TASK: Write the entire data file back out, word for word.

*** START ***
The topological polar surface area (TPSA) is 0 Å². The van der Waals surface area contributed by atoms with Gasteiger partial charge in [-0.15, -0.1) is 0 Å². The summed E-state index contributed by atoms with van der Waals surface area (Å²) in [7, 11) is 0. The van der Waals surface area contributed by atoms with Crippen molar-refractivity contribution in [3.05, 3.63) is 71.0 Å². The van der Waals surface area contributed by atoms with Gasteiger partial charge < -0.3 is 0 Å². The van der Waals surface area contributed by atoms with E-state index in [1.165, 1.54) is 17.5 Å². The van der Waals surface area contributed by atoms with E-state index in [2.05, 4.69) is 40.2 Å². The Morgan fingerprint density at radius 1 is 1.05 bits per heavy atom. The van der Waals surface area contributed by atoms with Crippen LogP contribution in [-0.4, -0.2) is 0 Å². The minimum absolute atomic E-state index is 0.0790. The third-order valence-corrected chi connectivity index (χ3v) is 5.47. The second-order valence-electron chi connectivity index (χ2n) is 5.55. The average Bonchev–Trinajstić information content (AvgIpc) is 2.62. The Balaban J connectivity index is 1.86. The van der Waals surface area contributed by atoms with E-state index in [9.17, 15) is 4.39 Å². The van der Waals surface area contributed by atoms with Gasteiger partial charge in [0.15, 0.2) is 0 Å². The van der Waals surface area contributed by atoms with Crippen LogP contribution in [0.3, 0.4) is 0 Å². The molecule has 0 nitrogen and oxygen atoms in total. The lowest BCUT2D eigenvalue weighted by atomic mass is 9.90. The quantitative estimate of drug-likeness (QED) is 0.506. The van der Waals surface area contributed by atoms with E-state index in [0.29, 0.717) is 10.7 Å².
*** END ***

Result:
The topological polar surface area (TPSA) is 0 Å². The van der Waals surface area contributed by atoms with Gasteiger partial charge in [-0.15, -0.1) is 0 Å². The summed E-state index contributed by atoms with van der Waals surface area (Å²) in [7, 11) is 0. The van der Waals surface area contributed by atoms with Crippen molar-refractivity contribution in [3.05, 3.63) is 71.0 Å². The van der Waals surface area contributed by atoms with Gasteiger partial charge < -0.3 is 0 Å². The van der Waals surface area contributed by atoms with E-state index in [1.165, 1.54) is 17.5 Å². The van der Waals surface area contributed by atoms with E-state index in [2.05, 4.69) is 40.2 Å². The Morgan fingerprint density at radius 1 is 1.05 bits per heavy atom. The van der Waals surface area contributed by atoms with Crippen LogP contribution in [-0.4, -0.2) is 0 Å². The minimum absolute atomic E-state index is 0.0790. The third-order valence-corrected chi connectivity index (χ3v) is 5.47. The second-order valence-electron chi connectivity index (χ2n) is 5.55. The average Bonchev–Trinajstić information content (AvgIpc) is 2.62. The Balaban J connectivity index is 1.86. The van der Waals surface area contributed by atoms with E-state index in [9.17, 15) is 4.39 Å². The van der Waals surface area contributed by atoms with Gasteiger partial charge in [0.15, 0.2) is 0 Å². The van der Waals surface area contributed by atoms with Crippen LogP contribution in [0.3, 0.4) is 0 Å². The molecule has 0 nitrogen and oxygen atoms in total. The lowest BCUT2D eigenvalue weighted by atomic mass is 9.90. The quantitative estimate of drug-likeness (QED) is 0.506. The van der Waals surface area contributed by atoms with E-state index in [0.29, 0.717) is 10.7 Å².